Football season is starting to ramp up. I’ll finally get to watch the Seahawks again. When it comes to sports, this is my favorite time of year. I can’t get into Baseball. Too slow. Basketball doesn’t do it for me either. Too many games and all the excitement is in the 4th quarter. But football is just right. Only 16 games and mostly on Sunday when I’m not busy. And each play is like an extremely bruising chess match.
Most of the attention goes to the quarterback, the point man of the entire offense. More attention gets given to this position than any other.
I admit, there is a soft spot in my heart for the backup QBs. I even played Redskins 3rd stringer Colt McCoy on my fantasy team last year in week 8 and was rewarded when they beat the Cowboys on Monday Night Football.
The reason I like to see them on the field is they are rarely given the opportunity to develop their craft like the starters do. We have a very short memory when it comes to quarterbacks. If they don’t play amazing on day 1 then they’re written off right away. They’re either “good” or “bad.” The problem with this assessment is that abilities and talents are never fixed and finite, but always changing.
You don’t have to look very far for examples. Take Aaron Rodgers, currently considered the best quarterback in the NFL. He holds the record for the best touchdown to interception ratio for a quarterback career. He’s clearly an elite player. But if you go back to the start of his career you wouldn’t have guessed it. His first game he went 2 for 7 and was sacked twice. He was on the bench his first two seasons, and barely took any reps. If he was in the NFL today you might consider him a bust.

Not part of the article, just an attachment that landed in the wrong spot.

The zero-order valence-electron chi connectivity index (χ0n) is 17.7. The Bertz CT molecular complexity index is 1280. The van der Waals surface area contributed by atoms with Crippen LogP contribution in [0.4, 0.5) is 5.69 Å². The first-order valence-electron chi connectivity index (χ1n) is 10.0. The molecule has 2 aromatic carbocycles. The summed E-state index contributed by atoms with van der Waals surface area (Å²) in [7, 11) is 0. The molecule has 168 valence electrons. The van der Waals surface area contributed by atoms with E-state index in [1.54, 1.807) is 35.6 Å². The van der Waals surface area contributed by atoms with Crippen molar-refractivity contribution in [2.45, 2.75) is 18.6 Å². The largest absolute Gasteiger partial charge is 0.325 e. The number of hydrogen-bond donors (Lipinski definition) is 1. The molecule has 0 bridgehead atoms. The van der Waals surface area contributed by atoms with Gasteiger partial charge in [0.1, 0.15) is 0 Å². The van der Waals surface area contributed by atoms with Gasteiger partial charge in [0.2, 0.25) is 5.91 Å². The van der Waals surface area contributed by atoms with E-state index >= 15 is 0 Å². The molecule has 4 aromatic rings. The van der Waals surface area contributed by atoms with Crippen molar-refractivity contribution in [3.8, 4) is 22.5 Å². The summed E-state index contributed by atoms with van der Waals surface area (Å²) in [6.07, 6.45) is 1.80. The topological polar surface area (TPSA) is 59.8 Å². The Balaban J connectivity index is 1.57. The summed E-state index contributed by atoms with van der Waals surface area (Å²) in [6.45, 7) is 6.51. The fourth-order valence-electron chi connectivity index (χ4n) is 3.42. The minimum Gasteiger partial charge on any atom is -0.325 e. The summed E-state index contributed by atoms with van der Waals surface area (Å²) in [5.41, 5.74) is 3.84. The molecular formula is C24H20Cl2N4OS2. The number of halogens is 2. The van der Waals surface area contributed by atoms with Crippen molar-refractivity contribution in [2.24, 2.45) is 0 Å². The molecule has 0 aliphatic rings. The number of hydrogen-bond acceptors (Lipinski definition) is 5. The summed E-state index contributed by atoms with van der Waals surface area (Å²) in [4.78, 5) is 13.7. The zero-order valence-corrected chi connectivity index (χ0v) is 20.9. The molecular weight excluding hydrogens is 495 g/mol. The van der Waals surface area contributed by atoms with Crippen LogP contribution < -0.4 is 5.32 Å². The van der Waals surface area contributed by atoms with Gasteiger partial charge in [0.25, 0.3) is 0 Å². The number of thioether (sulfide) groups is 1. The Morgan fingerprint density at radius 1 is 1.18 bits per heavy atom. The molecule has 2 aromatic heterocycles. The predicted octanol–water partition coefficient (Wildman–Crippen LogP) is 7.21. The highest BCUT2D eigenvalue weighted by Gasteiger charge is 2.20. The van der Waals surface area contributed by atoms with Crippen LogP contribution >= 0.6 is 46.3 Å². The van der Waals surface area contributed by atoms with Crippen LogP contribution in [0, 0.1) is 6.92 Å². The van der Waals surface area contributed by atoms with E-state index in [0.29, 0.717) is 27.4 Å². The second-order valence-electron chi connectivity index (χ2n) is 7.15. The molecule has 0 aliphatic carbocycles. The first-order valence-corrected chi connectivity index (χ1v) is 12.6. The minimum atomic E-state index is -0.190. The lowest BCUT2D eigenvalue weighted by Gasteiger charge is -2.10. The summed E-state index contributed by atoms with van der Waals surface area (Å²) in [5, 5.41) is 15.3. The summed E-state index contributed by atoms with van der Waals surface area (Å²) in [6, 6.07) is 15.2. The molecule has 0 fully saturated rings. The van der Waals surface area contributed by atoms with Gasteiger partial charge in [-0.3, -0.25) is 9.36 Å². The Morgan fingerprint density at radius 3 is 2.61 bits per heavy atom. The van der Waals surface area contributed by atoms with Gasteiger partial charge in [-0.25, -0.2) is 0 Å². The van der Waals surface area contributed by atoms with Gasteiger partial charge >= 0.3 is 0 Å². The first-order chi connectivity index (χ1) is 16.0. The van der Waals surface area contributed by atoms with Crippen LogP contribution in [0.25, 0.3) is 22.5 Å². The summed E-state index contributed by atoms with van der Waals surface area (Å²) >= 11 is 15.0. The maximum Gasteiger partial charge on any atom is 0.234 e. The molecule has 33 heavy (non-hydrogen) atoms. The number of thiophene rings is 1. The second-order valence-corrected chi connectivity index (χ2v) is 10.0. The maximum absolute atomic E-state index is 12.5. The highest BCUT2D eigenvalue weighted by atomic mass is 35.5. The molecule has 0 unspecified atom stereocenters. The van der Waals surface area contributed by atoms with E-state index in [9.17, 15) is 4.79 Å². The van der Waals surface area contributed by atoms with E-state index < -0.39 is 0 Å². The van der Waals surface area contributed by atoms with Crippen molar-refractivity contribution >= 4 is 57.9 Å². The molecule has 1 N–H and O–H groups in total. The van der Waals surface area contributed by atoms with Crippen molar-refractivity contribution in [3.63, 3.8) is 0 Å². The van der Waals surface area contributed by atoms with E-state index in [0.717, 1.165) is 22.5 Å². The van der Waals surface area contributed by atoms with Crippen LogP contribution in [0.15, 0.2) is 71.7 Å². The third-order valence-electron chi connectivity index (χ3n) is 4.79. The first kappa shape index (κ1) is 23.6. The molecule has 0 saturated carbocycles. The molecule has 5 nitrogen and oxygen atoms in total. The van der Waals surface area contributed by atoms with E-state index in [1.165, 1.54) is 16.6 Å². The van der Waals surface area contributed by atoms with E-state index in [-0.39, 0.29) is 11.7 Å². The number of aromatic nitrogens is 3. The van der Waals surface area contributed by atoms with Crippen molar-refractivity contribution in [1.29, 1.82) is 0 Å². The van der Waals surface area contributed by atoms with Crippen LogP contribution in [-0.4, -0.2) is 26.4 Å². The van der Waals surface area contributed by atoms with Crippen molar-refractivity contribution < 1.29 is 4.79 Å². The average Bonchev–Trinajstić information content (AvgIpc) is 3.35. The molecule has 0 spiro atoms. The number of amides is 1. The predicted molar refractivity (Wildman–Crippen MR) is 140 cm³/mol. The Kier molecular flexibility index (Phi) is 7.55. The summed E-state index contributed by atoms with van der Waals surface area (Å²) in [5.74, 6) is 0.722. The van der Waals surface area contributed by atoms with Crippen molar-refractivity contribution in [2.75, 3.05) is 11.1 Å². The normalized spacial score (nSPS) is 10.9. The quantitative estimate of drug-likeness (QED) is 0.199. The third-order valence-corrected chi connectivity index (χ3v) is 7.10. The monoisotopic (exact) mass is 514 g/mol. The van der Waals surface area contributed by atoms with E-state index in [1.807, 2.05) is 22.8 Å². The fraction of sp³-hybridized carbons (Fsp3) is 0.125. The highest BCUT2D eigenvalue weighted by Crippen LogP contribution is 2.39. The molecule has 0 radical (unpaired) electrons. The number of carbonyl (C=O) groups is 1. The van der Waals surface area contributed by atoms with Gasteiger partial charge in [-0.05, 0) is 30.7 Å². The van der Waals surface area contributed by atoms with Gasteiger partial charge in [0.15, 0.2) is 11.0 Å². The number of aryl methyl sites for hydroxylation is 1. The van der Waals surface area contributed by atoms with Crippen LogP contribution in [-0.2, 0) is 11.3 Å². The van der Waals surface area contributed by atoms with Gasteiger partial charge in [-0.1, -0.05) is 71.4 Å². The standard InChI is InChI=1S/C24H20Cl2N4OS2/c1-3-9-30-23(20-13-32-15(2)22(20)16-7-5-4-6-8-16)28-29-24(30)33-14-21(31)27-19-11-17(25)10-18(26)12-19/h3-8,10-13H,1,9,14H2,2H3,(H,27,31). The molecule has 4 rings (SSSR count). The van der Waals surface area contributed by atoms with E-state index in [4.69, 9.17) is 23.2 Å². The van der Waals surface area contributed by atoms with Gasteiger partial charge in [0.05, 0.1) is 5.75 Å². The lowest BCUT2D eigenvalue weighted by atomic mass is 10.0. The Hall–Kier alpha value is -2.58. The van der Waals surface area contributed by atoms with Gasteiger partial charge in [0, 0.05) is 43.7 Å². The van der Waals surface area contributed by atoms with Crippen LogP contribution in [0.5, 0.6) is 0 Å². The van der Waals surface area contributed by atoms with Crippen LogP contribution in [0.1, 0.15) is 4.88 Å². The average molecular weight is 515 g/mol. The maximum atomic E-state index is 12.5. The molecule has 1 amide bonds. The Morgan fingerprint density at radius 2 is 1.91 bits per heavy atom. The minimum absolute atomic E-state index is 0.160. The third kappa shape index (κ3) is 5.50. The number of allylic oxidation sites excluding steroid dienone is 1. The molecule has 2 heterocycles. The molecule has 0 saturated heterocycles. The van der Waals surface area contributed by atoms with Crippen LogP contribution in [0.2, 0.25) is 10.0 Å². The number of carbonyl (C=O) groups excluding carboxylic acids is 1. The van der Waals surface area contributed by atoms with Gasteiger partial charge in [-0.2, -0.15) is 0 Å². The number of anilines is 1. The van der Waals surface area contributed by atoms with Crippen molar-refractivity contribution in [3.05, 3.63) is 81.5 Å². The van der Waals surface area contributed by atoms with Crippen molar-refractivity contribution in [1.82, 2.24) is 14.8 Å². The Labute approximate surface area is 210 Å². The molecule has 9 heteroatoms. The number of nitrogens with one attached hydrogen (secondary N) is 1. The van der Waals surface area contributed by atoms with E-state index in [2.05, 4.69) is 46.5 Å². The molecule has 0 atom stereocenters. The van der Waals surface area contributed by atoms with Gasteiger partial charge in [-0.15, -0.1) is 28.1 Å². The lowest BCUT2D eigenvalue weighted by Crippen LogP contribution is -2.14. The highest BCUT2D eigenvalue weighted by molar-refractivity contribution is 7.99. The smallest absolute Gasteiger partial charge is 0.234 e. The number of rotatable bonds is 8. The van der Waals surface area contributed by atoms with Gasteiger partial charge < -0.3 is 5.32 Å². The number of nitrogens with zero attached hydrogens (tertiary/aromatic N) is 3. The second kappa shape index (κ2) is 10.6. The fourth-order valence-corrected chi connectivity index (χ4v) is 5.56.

In several interviews he’s been asked what his secret was to becoming the best in the NFL. In short, he practiced. While he was in the backup QB spot he had the job of running the scout team. The scout team mimics the upcoming week’s opponents’ offense during practice. And he took it seriously. Defensive players even complained he played too hard. Rodgers said those practice reps were critical to his success.
When the new coach Mike McCarthy came in, he started drilling Rodgers’ for six hours a day. He made big changes to his technique and taught him his new offensive system. Again, he practiced.
Sounds like the start of a success story. However, it was three full seasons as backup before Rodgers would get his chance to start. Three years of hard work with little to show for it.
But that was the secret, if there is one. He practiced really hard for a long time. And for a while, no one noticed.
The parallels to being a musician are obvious. You have to put in long hours for a long time before anyone will notice. You’ll probably have a few bad gigs to get through. Maybe some folks will write you off. But, if you keep working hard, you’ve got a chance to do well. In fact, that’s your only chance to do well.